One of the jewels of Isla Muejeres is the Hacienda Mundaca. It was the home of a 19th century pirate named Fermin Antonio Mundaca de Marechaja. He was a slave trader who transported slaves from Africa to Cuba.


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The Mayan civilization, based in part at Chichen Itza, boasted a warrior-like culture.

This very rich man fell in love with a pretty local woman named La Triguena, meaning “the brunette.” He built a special house for the brunette, whom he could apparently never make happy no matter what he did for her. Marechaja catered to her every need and whim. The grounds at this estate boast a zoo, cannons and monkeys swinging about in a large cage. It is simply magnificent.

The saying “Brunettes are nothing but trouble” has been attributed to Marechaja’s relationship with La Triguena, for she conquered his heart just as easily as Mexico City fell to the Conquistadors.

The beaches of Isla Muejeres are white and pristine, adorned with “the beautiful people” gathered from the four corners of the earth. There’s a quaint lighthouse, scooter rides and a turtle farm, as well as an English as a Second Language school for the intrepid.

Land of the Maya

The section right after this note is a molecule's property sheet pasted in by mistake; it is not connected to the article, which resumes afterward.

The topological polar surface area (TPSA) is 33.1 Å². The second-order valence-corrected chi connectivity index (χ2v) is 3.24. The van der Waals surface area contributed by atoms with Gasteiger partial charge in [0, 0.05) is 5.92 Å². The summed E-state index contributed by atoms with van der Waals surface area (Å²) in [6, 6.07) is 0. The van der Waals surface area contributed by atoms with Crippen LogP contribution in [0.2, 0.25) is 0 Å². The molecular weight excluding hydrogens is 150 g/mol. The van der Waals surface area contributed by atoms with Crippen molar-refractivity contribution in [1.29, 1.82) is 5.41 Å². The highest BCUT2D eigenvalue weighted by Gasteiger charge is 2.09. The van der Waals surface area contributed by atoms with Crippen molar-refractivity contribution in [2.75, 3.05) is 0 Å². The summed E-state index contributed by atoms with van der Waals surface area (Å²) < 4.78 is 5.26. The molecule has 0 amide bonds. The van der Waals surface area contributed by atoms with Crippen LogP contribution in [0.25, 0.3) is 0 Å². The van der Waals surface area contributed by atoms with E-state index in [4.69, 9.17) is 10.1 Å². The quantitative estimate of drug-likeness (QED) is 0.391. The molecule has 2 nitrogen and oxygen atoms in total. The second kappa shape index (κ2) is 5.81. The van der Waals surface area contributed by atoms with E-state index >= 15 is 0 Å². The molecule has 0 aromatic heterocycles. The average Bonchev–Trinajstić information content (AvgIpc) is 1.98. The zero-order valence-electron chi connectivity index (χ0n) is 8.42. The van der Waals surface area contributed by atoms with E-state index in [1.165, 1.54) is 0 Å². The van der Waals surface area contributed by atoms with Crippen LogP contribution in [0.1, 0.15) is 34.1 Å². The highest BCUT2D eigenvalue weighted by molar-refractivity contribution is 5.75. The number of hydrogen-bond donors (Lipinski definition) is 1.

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Catholic churches dot the landscape of the rugged Yucatan.

The Yucatan is, of course, home to a very large concentration of the Mayan people, who in turn are spread out all through Central America. The spectacular temple complex at Tulum offers one of the most spectacular sights imaginable. It is here that travelers can swim in the jade green waters of the Gulf of Mexico at the base of sheer cliffs rising up to epic Mayan ruins. (The world’s second-largest barrier reef can be found off Belize and the Yucatan).

Near the Tulum grounds are a group of “Pole Men” who sit atop a high pole, then dive off and swing about in unison all the way to the ground. It may not be working in a coal mine, but this really can’t be considered an easy job. It’s all part of Tulum’s charm.

At Chichen Itza, the capitol of the Mayan civilization can be seen in all its grandeur. There’s a ball court where athletes played a game not unlike lacrosse. As depicted in the film “Against All Odds,” the Maya wagered the lives of themselves, their wives and their children on these games.


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The unique writing at the Mayan ruins of Coba have drawn the interest of tourists and archaeologists alike.